The Thirteen Colonies
Each of the thirteen colonies developed its own system of self-government, based largely on independent farmers who owned their own land, voted for their local and provincial government, and served on local juries. In some of the colonies, especially Virginia, the Carolinas and Georgia, there were also substantial populations of African slaves. Following a series of protests over taxes in the 1760s and 1770s, these colonies united politically and militarily in opposition to the British government and fought the American Revolutionary War, 1775–1783. In 1776, they declared their independence, and achieved that goal with the signing of the Treaty of Paris .
Before independence, the thirteen were among two dozen separate colonies in British America. Those in the British West Indies, Newfoundland, the Province of Quebec, Nova Scotia, Bermuda, and East and West Florida remained loyal to the crown throughout the war . Although there was a degree of sympathy with the Patriot cause in several of them, their geographical isolation and the dominance of British naval power precluded any effective participation. Especially in the case of Quebec and Florida, the British crown had only recently acquired those lands, and many of the issues facing the Thirteen Colonies did not apply to them.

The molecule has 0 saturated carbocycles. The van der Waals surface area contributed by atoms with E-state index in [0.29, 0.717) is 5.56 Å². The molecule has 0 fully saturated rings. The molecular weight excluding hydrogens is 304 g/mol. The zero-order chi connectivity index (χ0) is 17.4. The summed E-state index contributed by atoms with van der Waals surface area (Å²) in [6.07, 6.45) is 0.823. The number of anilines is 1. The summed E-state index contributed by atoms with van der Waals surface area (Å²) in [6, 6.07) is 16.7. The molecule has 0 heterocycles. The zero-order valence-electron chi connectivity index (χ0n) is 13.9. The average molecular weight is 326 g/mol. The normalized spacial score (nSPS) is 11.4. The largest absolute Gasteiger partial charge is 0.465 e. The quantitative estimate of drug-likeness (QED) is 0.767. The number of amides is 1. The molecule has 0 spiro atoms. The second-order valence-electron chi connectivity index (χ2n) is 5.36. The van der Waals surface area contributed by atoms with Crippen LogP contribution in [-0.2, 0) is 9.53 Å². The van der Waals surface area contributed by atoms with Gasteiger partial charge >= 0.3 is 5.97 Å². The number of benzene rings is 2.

Contemporary documents usually list the thirteen colonies of British North America in geographical order, from the north to the south.
New England colonies :
Province of New Hampshire, later New Hampshire, a crown colony
Province of Massachusetts Bay, later Massachusetts and Maine, a crown colony
Colony of Rhode Island and Providence Plantations, later Rhode Island, a crown colony
Connecticut Colony, later Connecticut, a crown colony
Middle colonies :
Province of New York, later New York and Vermont, a crown colony
Province of New Jersey, later New Jersey, a crown colony
Province of Pennsylvania, later Pennsylvania, a proprietary colony